Text: Jorge S. Arango
Photography: Carmel Brantley and Stephen Kent Johnson
Palm Beach was the tropical retreat of the Kennedy clan in the 1950s and ’60s—a time when the kings of Jordan or Spain could be spotted dining on coquilles Saint Jacques at the long-gone Petite Marmite, and celebrities such as Frank Sinatra knocked back Jack Daniels at the swankest nightclubs. “We wanted this to feel like a younger throwback to that heyday,” says Kristine Greenblatt, studio director in charge of decorating at the New York–based design firm Pembrooke & Ives, which was tasked with refurbishing this 3,700-square-foot apartment for a couple. (Also on board were the firm’s founder, Andrew Sheinman, and studio director in charge of interior architecture Peggy Gubelmann). Outright mimicry, however, wouldn’t fly. “We tried to go with something more understated,” says Sheinman, who took his cue from one of the clients. “She has incredible style—very simple, strong lines, nothing frilly or embellished.” Having worked with the homeowners on a previous New York residence, Greenblatt also knew the desired palette would be creamy, to serve as a backdrop for pieces from the clients’ impressive art collection.
After completely gutting the space, Gubelmann reconfigured rooms, imparting a sense of procession befitting some of Palm Beach’s grander estates. Visitors are introduced to honed limestone floors in the elevator lobby, where two mirrored works by Françoise Turner-Larcade deliver a high-impact welcome. “Form meets function perfectly here,” says Sheinman, pointing out that the proportions of the piece distract attention from the modest dimensions of the space, while its reflective surfaces allow visitors to adjust themselves before proceeding.
The vestibule opens onto a central foyer with frescoed walls that accesses a family room further along the enfilade, private quarters at left and the sprawling open-plan living room–dining room–kitchen to the right. The foyer lays out several central theses that thread throughout the apartment. Lamberti’s stunning polished chrome Onda desk and table, through Nella Vetrina, dominate the room, establishing thesis one: bold silhouettes minimally deployed to emphasize their sculptural presence. Invoking the Palm Beach locale (thesis two) are four 1960s frosted gold glass sconces discovered at John Salibello that recall palm fronds. Overhead, Greenblatt placed a vintage Gio Ponti 10-arm light fixture. “The scale of the fixture makes the space feel more important,” notes Greenblatt, elucidating thesis three, whereby scale and architectural tricks—here a cove Gubelmann cut into the ceiling—optimize the low height of most rooms. Finally, Italian midcentury lighting throughout summons the desired period obliquely, simultaneously introducing just the right level of mellow glamour (thesis four).
The main public room follows these ideas through. Living room seating areas anchored by custom sofas feature sculptural furnishings: Holly Hunt armless chairs in one, a pair of wood-framed Ted Boerner lounge chairs in another closer to the balcony terrace. Dining chairs from Montana-based Caste Design, says Greenblatt, also have “a sculptural profile that looks good from every angle.” Rich textures bring variety to the palette without disturbing the monochrome that allows a Fernand Léger painting plenty of room to dazzle. The hand-tufted Beauvais carpet’s alternating pile height creates a grid pattern, Maharam woven silk wallcoverings subtly telegraph richness, and the textured Donghia linen of the draperies (bordered by floor-to-ceiling trim to accentuate height), says Greenblatt, “feels light but dressy.”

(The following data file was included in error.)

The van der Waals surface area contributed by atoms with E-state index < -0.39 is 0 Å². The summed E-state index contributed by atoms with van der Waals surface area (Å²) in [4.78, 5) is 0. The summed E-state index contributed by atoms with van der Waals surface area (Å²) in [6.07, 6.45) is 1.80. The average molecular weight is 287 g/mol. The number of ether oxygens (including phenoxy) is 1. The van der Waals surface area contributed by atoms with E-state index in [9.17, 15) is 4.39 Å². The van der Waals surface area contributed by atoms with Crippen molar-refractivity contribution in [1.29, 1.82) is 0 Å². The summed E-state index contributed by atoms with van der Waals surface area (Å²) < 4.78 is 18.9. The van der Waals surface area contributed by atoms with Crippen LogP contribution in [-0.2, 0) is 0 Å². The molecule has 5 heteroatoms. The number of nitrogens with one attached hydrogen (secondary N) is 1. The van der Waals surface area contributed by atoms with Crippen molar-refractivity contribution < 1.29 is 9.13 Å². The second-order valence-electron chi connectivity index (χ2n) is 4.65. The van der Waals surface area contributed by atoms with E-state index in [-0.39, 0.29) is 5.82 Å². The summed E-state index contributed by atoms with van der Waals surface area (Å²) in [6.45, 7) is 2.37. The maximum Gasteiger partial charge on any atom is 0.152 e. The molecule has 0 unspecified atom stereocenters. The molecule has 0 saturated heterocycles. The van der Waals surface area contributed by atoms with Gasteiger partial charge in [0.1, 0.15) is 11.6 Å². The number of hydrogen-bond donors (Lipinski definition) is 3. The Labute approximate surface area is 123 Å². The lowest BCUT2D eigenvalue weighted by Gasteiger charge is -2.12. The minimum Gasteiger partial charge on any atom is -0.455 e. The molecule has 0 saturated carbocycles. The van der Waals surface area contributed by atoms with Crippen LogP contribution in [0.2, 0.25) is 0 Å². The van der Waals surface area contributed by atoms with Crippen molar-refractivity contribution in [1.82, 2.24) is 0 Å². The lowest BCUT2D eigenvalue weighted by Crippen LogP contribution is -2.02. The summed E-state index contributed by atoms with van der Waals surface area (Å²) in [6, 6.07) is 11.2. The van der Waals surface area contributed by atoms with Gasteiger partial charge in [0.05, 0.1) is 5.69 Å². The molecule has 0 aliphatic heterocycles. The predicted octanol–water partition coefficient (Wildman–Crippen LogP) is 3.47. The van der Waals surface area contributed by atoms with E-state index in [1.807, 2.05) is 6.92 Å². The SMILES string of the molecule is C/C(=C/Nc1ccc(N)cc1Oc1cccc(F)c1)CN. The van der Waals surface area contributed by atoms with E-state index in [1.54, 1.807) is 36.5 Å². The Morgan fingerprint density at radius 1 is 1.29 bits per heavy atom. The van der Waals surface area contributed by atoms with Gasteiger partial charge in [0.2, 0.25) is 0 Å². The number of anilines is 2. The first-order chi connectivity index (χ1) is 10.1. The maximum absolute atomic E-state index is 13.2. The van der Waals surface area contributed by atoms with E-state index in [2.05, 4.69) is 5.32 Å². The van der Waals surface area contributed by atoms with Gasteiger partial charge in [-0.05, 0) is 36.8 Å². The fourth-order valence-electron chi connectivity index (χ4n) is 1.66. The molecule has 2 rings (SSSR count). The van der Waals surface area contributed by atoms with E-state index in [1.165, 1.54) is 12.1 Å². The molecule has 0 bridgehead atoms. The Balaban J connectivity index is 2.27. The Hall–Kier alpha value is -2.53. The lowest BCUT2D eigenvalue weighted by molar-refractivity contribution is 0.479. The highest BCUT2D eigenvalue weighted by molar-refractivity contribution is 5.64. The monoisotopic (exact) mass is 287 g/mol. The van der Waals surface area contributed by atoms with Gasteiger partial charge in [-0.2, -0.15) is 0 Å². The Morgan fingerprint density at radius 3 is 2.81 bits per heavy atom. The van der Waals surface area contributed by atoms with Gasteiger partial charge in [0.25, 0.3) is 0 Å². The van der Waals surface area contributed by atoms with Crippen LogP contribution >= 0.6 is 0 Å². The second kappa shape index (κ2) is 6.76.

The Palm Beach reference is less obvious here, manifesting in throw pillows covered in orange Fortuny and Jim Thompson fabrics—“a nod to Lilly Pulitzer,” says Greenblatt—and the thick green glass of James Magni’s Jewel side tables, which, she adds, echo the liquid Intracoastal Waterway views. Italian midcentury lighting appears again with Gio Ponti sconces in the dining room and a 1950s Stilnovo fixture over a refinished Karl Springer dining table. “When you have a space that’s this clean,” says Greenblatt, “you need to have that chic lighting to complete every room.” The minimalist furniture called for tables with distinct sculptural character—another Springer and a Jiun Ho two-part, white-lacquered custom coffee table in the seating area with the Boerner chairs.
Appropriate to the beachy setting, notes Sheinman, other than the Léger, “The art is more whimsical, not as much of a commitment.” This includes a 14-part ceramic wall piece by Maren Kloppmann that creates interesting shadows throughout the day, and Ormond Gigli’s 1960 Girls in the Windows. In the clubby family room, warm cerused oak paneling frames the undulating wood of a Caste Design coffee table, the Holly Hunt fabric and leather of the lounge chair, and the Holland and Sherry chenille of the Profiles sofa. On the wall, a 1970s image of Warhol photographing Bianca Jagger in a London nightclub “is a departure from all the softness,” says Greenblatt. Pembrooke & Ives, pembrookeandives.com